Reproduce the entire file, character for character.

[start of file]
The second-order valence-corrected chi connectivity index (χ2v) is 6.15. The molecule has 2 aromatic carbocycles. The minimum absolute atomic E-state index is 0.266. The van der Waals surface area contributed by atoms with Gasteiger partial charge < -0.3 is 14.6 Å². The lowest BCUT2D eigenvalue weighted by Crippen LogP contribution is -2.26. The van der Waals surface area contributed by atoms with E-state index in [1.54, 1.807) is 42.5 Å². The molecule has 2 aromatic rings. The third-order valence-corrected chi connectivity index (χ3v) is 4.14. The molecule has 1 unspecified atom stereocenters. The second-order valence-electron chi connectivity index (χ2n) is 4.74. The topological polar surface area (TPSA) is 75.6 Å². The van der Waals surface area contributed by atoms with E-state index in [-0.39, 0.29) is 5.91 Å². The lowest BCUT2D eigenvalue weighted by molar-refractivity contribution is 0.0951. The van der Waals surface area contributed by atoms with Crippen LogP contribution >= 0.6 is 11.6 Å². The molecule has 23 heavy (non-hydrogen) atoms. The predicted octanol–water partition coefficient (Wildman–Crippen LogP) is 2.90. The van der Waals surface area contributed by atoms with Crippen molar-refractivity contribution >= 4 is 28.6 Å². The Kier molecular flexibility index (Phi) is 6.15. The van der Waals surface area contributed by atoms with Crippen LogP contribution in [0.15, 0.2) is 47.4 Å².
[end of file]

The second-order valence-corrected chi connectivity index (χ2v) is 6.15. The molecule has 2 aromatic carbocycles. The minimum absolute atomic E-state index is 0.266. The van der Waals surface area contributed by atoms with Gasteiger partial charge < -0.3 is 14.6 Å². The lowest BCUT2D eigenvalue weighted by Crippen LogP contribution is -2.26. The van der Waals surface area contributed by atoms with E-state index in [1.54, 1.807) is 42.5 Å². The molecule has 2 aromatic rings. The third-order valence-corrected chi connectivity index (χ3v) is 4.14. The molecule has 1 unspecified atom stereocenters. The second-order valence-electron chi connectivity index (χ2n) is 4.74. The topological polar surface area (TPSA) is 75.6 Å². The van der Waals surface area contributed by atoms with E-state index in [-0.39, 0.29) is 5.91 Å². The lowest BCUT2D eigenvalue weighted by molar-refractivity contribution is 0.0951. The van der Waals surface area contributed by atoms with Crippen LogP contribution >= 0.6 is 11.6 Å². The molecule has 23 heavy (non-hydrogen) atoms. The predicted octanol–water partition coefficient (Wildman–Crippen LogP) is 2.90. The van der Waals surface area contributed by atoms with Crippen molar-refractivity contribution >= 4 is 28.6 Å². The Kier molecular flexibility index (Phi) is 6.15. The van der Waals surface area contributed by atoms with Crippen LogP contribution in [0.15, 0.2) is 47.4 Å².